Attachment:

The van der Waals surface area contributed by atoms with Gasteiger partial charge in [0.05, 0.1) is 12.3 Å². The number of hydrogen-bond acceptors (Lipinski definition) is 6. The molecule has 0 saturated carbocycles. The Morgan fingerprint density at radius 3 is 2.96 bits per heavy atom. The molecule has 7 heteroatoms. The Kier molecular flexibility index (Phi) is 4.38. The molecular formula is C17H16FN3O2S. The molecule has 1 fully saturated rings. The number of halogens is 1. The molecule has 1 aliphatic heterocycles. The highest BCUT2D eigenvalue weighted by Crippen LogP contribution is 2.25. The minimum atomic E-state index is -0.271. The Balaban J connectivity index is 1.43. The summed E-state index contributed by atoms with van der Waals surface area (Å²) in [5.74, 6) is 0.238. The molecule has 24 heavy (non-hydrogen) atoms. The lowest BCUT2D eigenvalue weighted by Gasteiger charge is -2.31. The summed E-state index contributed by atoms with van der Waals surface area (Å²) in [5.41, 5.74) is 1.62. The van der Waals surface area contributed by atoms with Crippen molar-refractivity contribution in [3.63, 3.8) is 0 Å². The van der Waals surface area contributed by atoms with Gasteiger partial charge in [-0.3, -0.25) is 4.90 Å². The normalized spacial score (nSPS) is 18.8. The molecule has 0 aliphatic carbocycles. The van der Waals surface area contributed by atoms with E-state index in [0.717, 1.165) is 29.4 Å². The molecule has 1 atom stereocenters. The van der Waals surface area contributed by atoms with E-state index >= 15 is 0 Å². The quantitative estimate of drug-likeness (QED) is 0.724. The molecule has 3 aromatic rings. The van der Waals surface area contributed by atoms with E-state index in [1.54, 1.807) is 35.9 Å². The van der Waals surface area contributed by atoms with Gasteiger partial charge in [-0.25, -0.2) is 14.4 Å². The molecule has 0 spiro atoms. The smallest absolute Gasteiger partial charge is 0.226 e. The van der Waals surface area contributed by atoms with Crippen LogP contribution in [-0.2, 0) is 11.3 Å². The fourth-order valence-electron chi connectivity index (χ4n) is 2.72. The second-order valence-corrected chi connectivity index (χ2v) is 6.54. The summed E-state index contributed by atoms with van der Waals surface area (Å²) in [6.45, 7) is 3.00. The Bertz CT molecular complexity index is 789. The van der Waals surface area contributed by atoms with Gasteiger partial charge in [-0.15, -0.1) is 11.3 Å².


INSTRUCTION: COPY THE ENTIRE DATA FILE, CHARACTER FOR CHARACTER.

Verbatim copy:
The van der Waals surface area contributed by atoms with Gasteiger partial charge in [0.05, 0.1) is 12.3 Å². The number of hydrogen-bond acceptors (Lipinski definition) is 6. The molecule has 0 saturated carbocycles. The Morgan fingerprint density at radius 3 is 2.96 bits per heavy atom. The molecule has 7 heteroatoms. The Kier molecular flexibility index (Phi) is 4.38. The molecular formula is C17H16FN3O2S. The molecule has 1 fully saturated rings. The number of halogens is 1. The molecule has 1 aliphatic heterocycles. The highest BCUT2D eigenvalue weighted by Crippen LogP contribution is 2.25. The minimum atomic E-state index is -0.271. The Balaban J connectivity index is 1.43. The summed E-state index contributed by atoms with van der Waals surface area (Å²) in [5.74, 6) is 0.238. The molecule has 24 heavy (non-hydrogen) atoms. The lowest BCUT2D eigenvalue weighted by Gasteiger charge is -2.31. The summed E-state index contributed by atoms with van der Waals surface area (Å²) in [5.41, 5.74) is 1.62. The van der Waals surface area contributed by atoms with Crippen molar-refractivity contribution in [3.63, 3.8) is 0 Å². The van der Waals surface area contributed by atoms with Gasteiger partial charge in [-0.3, -0.25) is 4.90 Å². The normalized spacial score (nSPS) is 18.8. The molecule has 0 aliphatic carbocycles. The van der Waals surface area contributed by atoms with E-state index in [0.717, 1.165) is 29.4 Å². The molecule has 1 atom stereocenters. The van der Waals surface area contributed by atoms with E-state index >= 15 is 0 Å². The quantitative estimate of drug-likeness (QED) is 0.724. The molecule has 3 aromatic rings. The van der Waals surface area contributed by atoms with E-state index in [1.54, 1.807) is 35.9 Å². The van der Waals surface area contributed by atoms with Gasteiger partial charge in [-0.25, -0.2) is 14.4 Å². The molecule has 0 spiro atoms. The smallest absolute Gasteiger partial charge is 0.226 e. The van der Waals surface area contributed by atoms with Crippen LogP contribution in [-0.2, 0) is 11.3 Å². The fourth-order valence-electron chi connectivity index (χ4n) is 2.72. The second-order valence-corrected chi connectivity index (χ2v) is 6.54. The summed E-state index contributed by atoms with van der Waals surface area (Å²) in [6.45, 7) is 3.00. The Bertz CT molecular complexity index is 789. The van der Waals surface area contributed by atoms with Gasteiger partial charge in [-0.15, -0.1) is 11.3 Å².